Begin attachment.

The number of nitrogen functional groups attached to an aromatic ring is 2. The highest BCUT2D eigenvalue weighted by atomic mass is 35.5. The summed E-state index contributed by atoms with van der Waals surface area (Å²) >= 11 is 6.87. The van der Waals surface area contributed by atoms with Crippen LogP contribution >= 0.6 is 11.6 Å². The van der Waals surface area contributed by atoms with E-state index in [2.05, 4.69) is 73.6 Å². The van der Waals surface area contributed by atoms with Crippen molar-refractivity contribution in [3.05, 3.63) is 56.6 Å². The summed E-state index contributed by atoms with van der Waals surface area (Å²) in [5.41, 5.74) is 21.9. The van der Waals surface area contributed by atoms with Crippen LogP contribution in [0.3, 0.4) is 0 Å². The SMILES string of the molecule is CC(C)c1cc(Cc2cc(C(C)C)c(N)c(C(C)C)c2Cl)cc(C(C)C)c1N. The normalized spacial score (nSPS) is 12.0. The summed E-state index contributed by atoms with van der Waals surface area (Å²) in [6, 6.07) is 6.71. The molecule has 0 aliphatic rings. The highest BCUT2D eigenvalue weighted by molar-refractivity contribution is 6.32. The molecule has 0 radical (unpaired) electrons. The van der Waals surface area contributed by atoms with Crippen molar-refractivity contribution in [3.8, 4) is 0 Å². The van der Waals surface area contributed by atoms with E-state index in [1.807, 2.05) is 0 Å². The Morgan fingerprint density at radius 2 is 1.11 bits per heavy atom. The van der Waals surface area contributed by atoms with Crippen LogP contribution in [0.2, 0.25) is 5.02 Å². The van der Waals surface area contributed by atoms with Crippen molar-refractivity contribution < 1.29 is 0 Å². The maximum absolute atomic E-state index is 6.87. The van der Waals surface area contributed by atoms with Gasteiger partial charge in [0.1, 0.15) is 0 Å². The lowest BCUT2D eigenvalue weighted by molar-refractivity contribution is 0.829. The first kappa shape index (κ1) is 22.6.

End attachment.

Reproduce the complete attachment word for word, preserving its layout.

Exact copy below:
The number of nitrogen functional groups attached to an aromatic ring is 2. The highest BCUT2D eigenvalue weighted by atomic mass is 35.5. The summed E-state index contributed by atoms with van der Waals surface area (Å²) >= 11 is 6.87. The van der Waals surface area contributed by atoms with Crippen LogP contribution >= 0.6 is 11.6 Å². The van der Waals surface area contributed by atoms with E-state index in [2.05, 4.69) is 73.6 Å². The van der Waals surface area contributed by atoms with Crippen molar-refractivity contribution in [3.05, 3.63) is 56.6 Å². The summed E-state index contributed by atoms with van der Waals surface area (Å²) in [5.41, 5.74) is 21.9. The van der Waals surface area contributed by atoms with Crippen LogP contribution in [0.3, 0.4) is 0 Å². The SMILES string of the molecule is CC(C)c1cc(Cc2cc(C(C)C)c(N)c(C(C)C)c2Cl)cc(C(C)C)c1N. The normalized spacial score (nSPS) is 12.0. The summed E-state index contributed by atoms with van der Waals surface area (Å²) in [6, 6.07) is 6.71. The molecule has 0 aliphatic rings. The highest BCUT2D eigenvalue weighted by molar-refractivity contribution is 6.32. The molecule has 0 radical (unpaired) electrons. The van der Waals surface area contributed by atoms with Crippen molar-refractivity contribution in [3.8, 4) is 0 Å². The van der Waals surface area contributed by atoms with E-state index in [1.807, 2.05) is 0 Å². The Morgan fingerprint density at radius 2 is 1.11 bits per heavy atom. The van der Waals surface area contributed by atoms with Crippen LogP contribution in [0.2, 0.25) is 5.02 Å². The van der Waals surface area contributed by atoms with Crippen molar-refractivity contribution < 1.29 is 0 Å². The maximum absolute atomic E-state index is 6.87. The van der Waals surface area contributed by atoms with Gasteiger partial charge in [0.1, 0.15) is 0 Å². The lowest BCUT2D eigenvalue weighted by molar-refractivity contribution is 0.829. The first kappa shape index (κ1) is 22.6.